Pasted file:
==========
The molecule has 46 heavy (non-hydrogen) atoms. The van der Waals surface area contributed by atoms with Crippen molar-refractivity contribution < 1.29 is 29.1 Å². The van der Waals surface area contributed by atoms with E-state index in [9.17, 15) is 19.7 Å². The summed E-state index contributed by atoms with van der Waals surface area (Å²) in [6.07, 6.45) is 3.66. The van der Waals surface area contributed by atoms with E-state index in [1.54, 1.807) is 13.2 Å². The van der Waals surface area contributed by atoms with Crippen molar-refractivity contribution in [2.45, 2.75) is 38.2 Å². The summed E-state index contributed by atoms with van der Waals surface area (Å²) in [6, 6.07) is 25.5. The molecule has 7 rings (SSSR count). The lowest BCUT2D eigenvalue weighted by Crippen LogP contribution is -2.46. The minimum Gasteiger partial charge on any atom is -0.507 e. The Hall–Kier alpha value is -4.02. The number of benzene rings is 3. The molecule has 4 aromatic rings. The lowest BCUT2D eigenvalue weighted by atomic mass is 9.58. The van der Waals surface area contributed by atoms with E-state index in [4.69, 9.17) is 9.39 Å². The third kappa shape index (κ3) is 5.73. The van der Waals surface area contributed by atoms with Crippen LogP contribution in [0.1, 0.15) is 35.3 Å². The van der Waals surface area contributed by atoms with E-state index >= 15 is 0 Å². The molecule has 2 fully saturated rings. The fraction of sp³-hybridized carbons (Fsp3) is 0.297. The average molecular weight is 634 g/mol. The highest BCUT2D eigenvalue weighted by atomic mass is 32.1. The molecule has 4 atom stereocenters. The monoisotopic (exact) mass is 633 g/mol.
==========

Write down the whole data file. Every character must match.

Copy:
The molecule has 46 heavy (non-hydrogen) atoms. The van der Waals surface area contributed by atoms with Crippen molar-refractivity contribution < 1.29 is 29.1 Å². The van der Waals surface area contributed by atoms with E-state index in [9.17, 15) is 19.7 Å². The summed E-state index contributed by atoms with van der Waals surface area (Å²) in [6.07, 6.45) is 3.66. The van der Waals surface area contributed by atoms with E-state index in [1.54, 1.807) is 13.2 Å². The van der Waals surface area contributed by atoms with Crippen molar-refractivity contribution in [2.45, 2.75) is 38.2 Å². The summed E-state index contributed by atoms with van der Waals surface area (Å²) in [6, 6.07) is 25.5. The molecule has 7 rings (SSSR count). The lowest BCUT2D eigenvalue weighted by Crippen LogP contribution is -2.46. The minimum Gasteiger partial charge on any atom is -0.507 e. The Hall–Kier alpha value is -4.02. The number of benzene rings is 3. The molecule has 4 aromatic rings. The lowest BCUT2D eigenvalue weighted by atomic mass is 9.58. The van der Waals surface area contributed by atoms with E-state index in [4.69, 9.17) is 9.39 Å². The third kappa shape index (κ3) is 5.73. The van der Waals surface area contributed by atoms with Crippen LogP contribution in [0.1, 0.15) is 35.3 Å². The van der Waals surface area contributed by atoms with E-state index >= 15 is 0 Å². The molecule has 2 fully saturated rings. The fraction of sp³-hybridized carbons (Fsp3) is 0.297. The average molecular weight is 634 g/mol. The highest BCUT2D eigenvalue weighted by atomic mass is 32.1. The molecule has 4 atom stereocenters. The monoisotopic (exact) mass is 633 g/mol.